Some gifts you can’t repay

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I recently posted this (with a few edits) on a BJU “Survivors” discussion group on Facebook.  After reading through my post, I decided I ought to publish it more broadly.

I am still amazed, when I think back to my BJU days, that I had only a very few “not so good” professors.

I took classes in Bible, Greek, theology, Hebrew, music, science, English, art, speech, anthropology, linguistics, literature, history, philosophy, education, psychology …. and time after time, I had incredible teachers who LOVED their students and cared deeply about their subjects.

For all the things I wish BJU would change, I maintain that the University has an *incredible* faculty (and staff) — and I point that out to every non-BJU person I meet.

(Gotta have something to talk about after that awkward pause:
“So where did you go to college?”
“…Bob Jones. But don’t hold it against me.” haha)

I interact regularly now with a number of college students at several different schools, both Christian and secular.

Rarely do I ever hear them genuinely praise more than one or two of their professors in any given semester.


Rarely do they have any personal contact with those men and women on either a professional or personal basis. (The faculty at Covenant College seem to be an exception to that, thankfully. And there are a few others scattered about.  But nothing like the BJU faculty’s totally “open door” policy which so many of us took advantage of when things got rough.)


Rarely do these college kids ever communicate that their professors LOVE them, care for them, wish them success, and pray for them regularly.

A lot of people think BJ enforced a too-formal difference between teacher and student. Yeah, that’s probably true.  But don’t confuse “I get to call my prof by his first name!!!” with an actual relationship.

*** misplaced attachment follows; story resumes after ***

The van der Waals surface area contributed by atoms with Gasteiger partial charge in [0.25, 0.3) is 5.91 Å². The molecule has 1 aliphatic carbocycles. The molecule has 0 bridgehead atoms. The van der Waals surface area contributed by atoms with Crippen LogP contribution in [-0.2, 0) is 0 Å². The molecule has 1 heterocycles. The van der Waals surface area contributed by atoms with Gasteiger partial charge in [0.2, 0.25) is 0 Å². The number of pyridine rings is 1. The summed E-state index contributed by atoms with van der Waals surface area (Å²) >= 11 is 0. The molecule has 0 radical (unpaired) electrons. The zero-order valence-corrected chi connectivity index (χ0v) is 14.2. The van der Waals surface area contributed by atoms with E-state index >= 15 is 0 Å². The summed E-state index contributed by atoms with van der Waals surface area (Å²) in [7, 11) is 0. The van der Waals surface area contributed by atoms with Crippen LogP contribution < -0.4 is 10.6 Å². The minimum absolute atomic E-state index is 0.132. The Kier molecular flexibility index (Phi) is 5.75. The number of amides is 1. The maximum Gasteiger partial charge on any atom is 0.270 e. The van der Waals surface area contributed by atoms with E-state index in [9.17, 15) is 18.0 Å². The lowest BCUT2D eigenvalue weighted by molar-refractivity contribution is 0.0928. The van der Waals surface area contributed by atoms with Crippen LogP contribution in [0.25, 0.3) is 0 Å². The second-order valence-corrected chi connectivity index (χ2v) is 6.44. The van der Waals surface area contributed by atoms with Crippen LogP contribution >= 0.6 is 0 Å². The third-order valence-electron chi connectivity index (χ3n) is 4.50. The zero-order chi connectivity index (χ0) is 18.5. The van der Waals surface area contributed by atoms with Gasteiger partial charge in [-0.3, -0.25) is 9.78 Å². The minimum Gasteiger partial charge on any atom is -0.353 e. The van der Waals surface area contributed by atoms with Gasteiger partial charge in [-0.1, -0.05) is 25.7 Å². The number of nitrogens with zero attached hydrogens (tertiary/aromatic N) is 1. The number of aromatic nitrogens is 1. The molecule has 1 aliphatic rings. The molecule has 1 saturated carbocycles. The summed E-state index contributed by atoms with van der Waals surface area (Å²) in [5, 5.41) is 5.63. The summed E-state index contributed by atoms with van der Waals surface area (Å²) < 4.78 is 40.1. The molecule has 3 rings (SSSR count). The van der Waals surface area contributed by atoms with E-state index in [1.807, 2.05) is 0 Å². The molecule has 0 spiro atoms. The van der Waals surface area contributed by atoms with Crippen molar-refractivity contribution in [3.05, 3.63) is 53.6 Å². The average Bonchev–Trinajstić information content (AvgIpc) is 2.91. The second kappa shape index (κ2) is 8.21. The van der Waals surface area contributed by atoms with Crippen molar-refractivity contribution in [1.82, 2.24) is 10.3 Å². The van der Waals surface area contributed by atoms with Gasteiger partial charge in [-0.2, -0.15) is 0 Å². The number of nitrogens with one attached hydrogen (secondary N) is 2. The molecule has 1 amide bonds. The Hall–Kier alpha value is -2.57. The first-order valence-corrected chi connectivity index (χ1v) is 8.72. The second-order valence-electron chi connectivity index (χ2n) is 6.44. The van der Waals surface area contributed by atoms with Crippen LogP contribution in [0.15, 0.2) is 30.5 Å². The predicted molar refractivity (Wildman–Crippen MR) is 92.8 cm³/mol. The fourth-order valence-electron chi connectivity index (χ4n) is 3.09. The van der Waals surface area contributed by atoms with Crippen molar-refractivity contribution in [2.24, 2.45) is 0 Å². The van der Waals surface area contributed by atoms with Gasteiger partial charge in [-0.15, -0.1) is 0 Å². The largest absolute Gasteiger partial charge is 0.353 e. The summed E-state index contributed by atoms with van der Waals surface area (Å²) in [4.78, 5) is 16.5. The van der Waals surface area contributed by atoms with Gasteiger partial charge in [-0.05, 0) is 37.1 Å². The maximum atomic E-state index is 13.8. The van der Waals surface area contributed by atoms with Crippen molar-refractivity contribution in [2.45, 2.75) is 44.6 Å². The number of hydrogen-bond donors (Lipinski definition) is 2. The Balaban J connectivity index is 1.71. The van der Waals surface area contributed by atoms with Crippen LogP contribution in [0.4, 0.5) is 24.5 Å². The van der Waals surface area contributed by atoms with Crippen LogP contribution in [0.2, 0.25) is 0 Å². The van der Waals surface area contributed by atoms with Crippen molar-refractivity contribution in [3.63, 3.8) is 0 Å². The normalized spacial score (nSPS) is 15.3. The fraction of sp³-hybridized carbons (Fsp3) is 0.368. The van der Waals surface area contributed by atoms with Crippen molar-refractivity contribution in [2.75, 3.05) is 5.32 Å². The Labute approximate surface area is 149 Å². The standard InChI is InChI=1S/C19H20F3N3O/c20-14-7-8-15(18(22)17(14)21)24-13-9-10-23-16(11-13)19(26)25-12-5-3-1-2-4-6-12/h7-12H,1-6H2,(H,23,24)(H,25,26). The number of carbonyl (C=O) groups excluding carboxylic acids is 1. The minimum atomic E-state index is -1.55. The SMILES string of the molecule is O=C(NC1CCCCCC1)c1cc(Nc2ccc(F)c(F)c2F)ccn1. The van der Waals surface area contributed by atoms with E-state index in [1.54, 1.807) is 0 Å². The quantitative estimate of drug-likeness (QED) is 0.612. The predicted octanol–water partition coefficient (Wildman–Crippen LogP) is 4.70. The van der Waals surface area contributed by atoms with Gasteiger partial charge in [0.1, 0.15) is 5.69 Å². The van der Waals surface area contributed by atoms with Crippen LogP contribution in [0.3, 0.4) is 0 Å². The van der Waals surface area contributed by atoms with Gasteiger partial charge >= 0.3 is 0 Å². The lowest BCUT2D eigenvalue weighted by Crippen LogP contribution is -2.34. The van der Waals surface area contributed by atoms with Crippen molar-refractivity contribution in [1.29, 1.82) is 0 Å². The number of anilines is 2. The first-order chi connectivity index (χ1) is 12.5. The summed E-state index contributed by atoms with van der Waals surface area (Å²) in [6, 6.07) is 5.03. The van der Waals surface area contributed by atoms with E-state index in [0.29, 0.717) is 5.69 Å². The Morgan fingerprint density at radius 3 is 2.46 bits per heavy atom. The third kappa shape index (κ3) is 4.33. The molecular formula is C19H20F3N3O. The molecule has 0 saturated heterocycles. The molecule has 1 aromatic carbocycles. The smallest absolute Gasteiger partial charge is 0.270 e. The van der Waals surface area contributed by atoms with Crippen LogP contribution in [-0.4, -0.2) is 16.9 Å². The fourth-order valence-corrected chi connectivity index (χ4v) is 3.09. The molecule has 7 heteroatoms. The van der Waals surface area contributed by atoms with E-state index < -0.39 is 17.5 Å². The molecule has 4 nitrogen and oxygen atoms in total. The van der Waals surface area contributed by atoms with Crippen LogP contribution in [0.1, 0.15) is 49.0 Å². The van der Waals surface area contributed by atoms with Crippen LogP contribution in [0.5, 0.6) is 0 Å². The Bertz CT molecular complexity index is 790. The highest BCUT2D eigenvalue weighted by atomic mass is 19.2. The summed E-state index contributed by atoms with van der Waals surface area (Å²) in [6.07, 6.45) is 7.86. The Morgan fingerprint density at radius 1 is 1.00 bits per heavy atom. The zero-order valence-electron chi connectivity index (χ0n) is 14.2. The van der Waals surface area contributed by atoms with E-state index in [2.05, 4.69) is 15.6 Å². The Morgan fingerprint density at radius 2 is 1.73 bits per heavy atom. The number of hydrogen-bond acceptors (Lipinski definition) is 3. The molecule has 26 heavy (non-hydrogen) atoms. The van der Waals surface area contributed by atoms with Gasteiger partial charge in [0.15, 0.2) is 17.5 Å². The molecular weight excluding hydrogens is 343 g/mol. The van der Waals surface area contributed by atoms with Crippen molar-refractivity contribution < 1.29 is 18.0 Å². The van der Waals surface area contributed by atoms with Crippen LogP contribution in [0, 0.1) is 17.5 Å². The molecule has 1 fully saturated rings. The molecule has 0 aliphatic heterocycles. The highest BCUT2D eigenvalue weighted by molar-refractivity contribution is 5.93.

When my mom was hospitalized with advanced last-stage cancer my senior year, my PO box was flooded with notes of encouragement and prayer from faculty and staff all over campus — some whom I hardly even knew beyond saying “hi” in some campus office somewhere.  When she died that August, I received sympathy cards from the entire university family, including Dr Bob and Dr Bob Jr.  Dr McCauley called me the night she died, knowing I would have to fly home the next morning, to make sure I had the money for the ticket and pocket cash for travel expenses.

No matter what the University has done poorly — and I’ve got some serious disagreements with their view of the world — all of us who attended BJU under God’s sovereign direction should consider ourselves deeply blessed by the faculty there who have given up their lives (and any shot at fame or “career”) on our behalf.   My education was incredible.



  1. Stockholm syndrome, or capture–bonding, is a psychological phenomenon in which hostages express empathy and sympathy and have positive feelings toward their captors or abusers, sometimes to the point of defending them, and sometimes the feeling of love for the captor shows. These feelings are generally considered irrational in light of the danger or risk endured by the victims, who essentially mistake a lack of abuse from their captors for an act of kindness. The FBI’s Hostage Barricade Database System shows that roughly 27% of victims show evidence of Stockholm syndrome.


    1. ha!
      I’m sure some people out there are nodding their heads sagely in agreement. 😉 But to be fair (and serious), I didn’t experience the abuse of the Fundamentalist system. Warped, yes. But not abused.


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